Mulled wine is warm, spiced, and everything nice. This classic drink is perfect for cozying up by the fire with friends and family and enjoying some good ol’ holiday magic. In this installment of Food for Thought, we’re looking at the origins of mulled wine and giving you a freshly steeped recipe for the perfect cup.
The exact origin of mulled wine is hard to pin down. Some point to the Greeks, while others say the Romans are the geniuses behind it.
In ancient Greece, it was believed that the drink had medicinal properties. So, the first iteration of mulled wine was called “hippocras,” which was named after Hippocrates who is considered the Father of Medicine. Wine was thought to be more sanitary than water, so it stands to reason that the wine could help people stay “healthy” during the colder months.
While in ancient Rome, they used warmed wine to fight the cold in the winter. During this time, trade on the Silk Road made spices like ginger, cardamom, cinnamon, and nutmeg more widely available. The use of spices helped to mask the flavor of spoiled wine, which helped harvests last longer.
Popularity in Europe
During the Middle Ages, mulled wine spread widely through Europe. The base was similar, but different countries created several variations.In Germany, it’s called Glühwein, or glow-wine, named for the feeling you get after drinking a glass. In Sweden, the spiced drink really took off and became a cultural staple. They created many variations like Claret and Lutendrank. As recipe books started publishing spiced wine recipes, the name glogg took off which later shifted to cognacs-glogg.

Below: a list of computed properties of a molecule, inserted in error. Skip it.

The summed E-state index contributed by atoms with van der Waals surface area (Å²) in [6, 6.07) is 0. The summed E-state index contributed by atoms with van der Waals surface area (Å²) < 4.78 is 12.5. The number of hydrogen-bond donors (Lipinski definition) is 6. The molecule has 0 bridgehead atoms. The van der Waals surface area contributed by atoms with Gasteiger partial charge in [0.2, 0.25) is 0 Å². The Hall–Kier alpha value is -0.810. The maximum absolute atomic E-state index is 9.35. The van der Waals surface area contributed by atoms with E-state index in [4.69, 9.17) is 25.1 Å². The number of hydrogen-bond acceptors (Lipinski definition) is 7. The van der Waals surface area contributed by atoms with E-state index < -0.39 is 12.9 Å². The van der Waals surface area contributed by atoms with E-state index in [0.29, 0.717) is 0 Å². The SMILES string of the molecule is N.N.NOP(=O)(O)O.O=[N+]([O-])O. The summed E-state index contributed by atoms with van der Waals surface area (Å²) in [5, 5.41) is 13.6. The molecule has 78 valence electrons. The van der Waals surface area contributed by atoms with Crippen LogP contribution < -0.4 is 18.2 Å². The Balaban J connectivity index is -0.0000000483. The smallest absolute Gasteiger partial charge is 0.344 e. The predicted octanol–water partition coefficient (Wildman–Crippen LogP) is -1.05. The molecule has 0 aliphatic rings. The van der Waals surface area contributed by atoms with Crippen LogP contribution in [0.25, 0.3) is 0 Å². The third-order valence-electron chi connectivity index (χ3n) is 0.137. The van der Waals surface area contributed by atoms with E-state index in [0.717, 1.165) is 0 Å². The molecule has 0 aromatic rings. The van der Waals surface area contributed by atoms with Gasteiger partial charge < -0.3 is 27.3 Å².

Mulled Wine gets jolly
How did mulled wine become synonymous with Christmas? Specifically, in Victorian England. Some credit Charles Dickens’ mention of a mulled wine punch known as a “Smoking Bishop” in his holiday classic, A Christmas Carol.
Over time in Sweden, they even sold bottles of spiced wine donned with Santa Claus on the label. These festive bottles were distributed throughout Europe and helped many people make the connection between mulled wine and holiday festivities.
Now, let’s get a little jolly ourselves and whip up our very own batch, right from the Shipt kitchen.
Mulled Wine Recipe
750 milliliters of your choice of red wine (approximately 1 bottle)
½ cup sugar
1 navel orange
2 cinnamon sticks
6 cardamom pods, lightly crushed
5 allspice berries
12 gratings nutmeg
3 slices from a thumb-sized piece of ginger
Sliced almonds, for garnish
Rosemary sprigs, for garnish
1. Using a vegetable peeler, zest the orange and lime.
2. In a large saucepan, add sugar, zest, all the spices, and the ginger.
3. Squeeze the juice from the orange and lime. Top off with a splash of the red wine.
4. Heat the mixture on medium low until the sugar dissolves to develop the flavors of the spices.
5. Pour in the rest of the wine. Make sure to keep the heat low and keep it from boiling. Heat for about 10 minutes to cook off the alcohol.
6. Remove from heat and let steep for about 20 minutes.
7. When ready to serve, put the mixture back on low heat, making sure not to boil, and serve.
8. Serve in a mug with slices of orange, a sprig of rosemary, and sliced almonds.
Optional: If you want an extra kick, add a shot of your favorite liquor like brandy, vodka, or akvavit.
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